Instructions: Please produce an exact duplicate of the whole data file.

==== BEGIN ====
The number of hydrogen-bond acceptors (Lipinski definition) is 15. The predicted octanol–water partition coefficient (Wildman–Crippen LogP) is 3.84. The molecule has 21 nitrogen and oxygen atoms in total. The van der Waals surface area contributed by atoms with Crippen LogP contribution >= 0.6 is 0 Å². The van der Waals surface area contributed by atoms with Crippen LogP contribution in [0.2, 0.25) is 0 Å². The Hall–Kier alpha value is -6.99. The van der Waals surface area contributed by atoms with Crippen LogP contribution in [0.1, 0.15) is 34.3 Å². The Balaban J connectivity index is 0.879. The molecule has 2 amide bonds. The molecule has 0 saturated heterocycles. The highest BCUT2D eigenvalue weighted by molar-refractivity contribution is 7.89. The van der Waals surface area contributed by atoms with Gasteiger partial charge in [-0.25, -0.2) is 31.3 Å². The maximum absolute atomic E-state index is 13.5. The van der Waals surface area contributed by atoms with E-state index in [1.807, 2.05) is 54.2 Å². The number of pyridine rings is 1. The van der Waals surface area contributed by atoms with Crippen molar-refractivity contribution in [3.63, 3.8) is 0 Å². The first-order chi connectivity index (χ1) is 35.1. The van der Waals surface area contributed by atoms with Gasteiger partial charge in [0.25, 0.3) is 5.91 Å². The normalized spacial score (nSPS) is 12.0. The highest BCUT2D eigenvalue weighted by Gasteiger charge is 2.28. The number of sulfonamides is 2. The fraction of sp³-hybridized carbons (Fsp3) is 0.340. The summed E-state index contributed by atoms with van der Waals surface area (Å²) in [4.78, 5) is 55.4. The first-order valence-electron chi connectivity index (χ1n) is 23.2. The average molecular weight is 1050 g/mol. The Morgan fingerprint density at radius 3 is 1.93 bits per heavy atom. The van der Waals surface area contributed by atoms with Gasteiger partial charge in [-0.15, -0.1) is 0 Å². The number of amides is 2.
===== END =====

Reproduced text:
The number of hydrogen-bond acceptors (Lipinski definition) is 15. The predicted octanol–water partition coefficient (Wildman–Crippen LogP) is 3.84. The molecule has 21 nitrogen and oxygen atoms in total. The van der Waals surface area contributed by atoms with Crippen LogP contribution >= 0.6 is 0 Å². The van der Waals surface area contributed by atoms with Crippen LogP contribution in [0.2, 0.25) is 0 Å². The Hall–Kier alpha value is -6.99. The van der Waals surface area contributed by atoms with Crippen LogP contribution in [0.1, 0.15) is 34.3 Å². The Balaban J connectivity index is 0.879. The molecule has 2 amide bonds. The molecule has 0 saturated heterocycles. The highest BCUT2D eigenvalue weighted by molar-refractivity contribution is 7.89. The van der Waals surface area contributed by atoms with Gasteiger partial charge in [-0.25, -0.2) is 31.3 Å². The maximum absolute atomic E-state index is 13.5. The van der Waals surface area contributed by atoms with E-state index in [1.807, 2.05) is 54.2 Å². The number of pyridine rings is 1. The van der Waals surface area contributed by atoms with Crippen molar-refractivity contribution in [3.63, 3.8) is 0 Å². The first-order chi connectivity index (χ1) is 35.1. The van der Waals surface area contributed by atoms with Gasteiger partial charge in [0.25, 0.3) is 5.91 Å². The normalized spacial score (nSPS) is 12.0. The highest BCUT2D eigenvalue weighted by Gasteiger charge is 2.28. The number of sulfonamides is 2. The fraction of sp³-hybridized carbons (Fsp3) is 0.340. The summed E-state index contributed by atoms with van der Waals surface area (Å²) in [4.78, 5) is 55.4. The first-order valence-electron chi connectivity index (χ1n) is 23.2. The average molecular weight is 1050 g/mol. The Morgan fingerprint density at radius 3 is 1.93 bits per heavy atom. The van der Waals surface area contributed by atoms with Gasteiger partial charge in [-0.15, -0.1) is 0 Å². The number of amides is 2.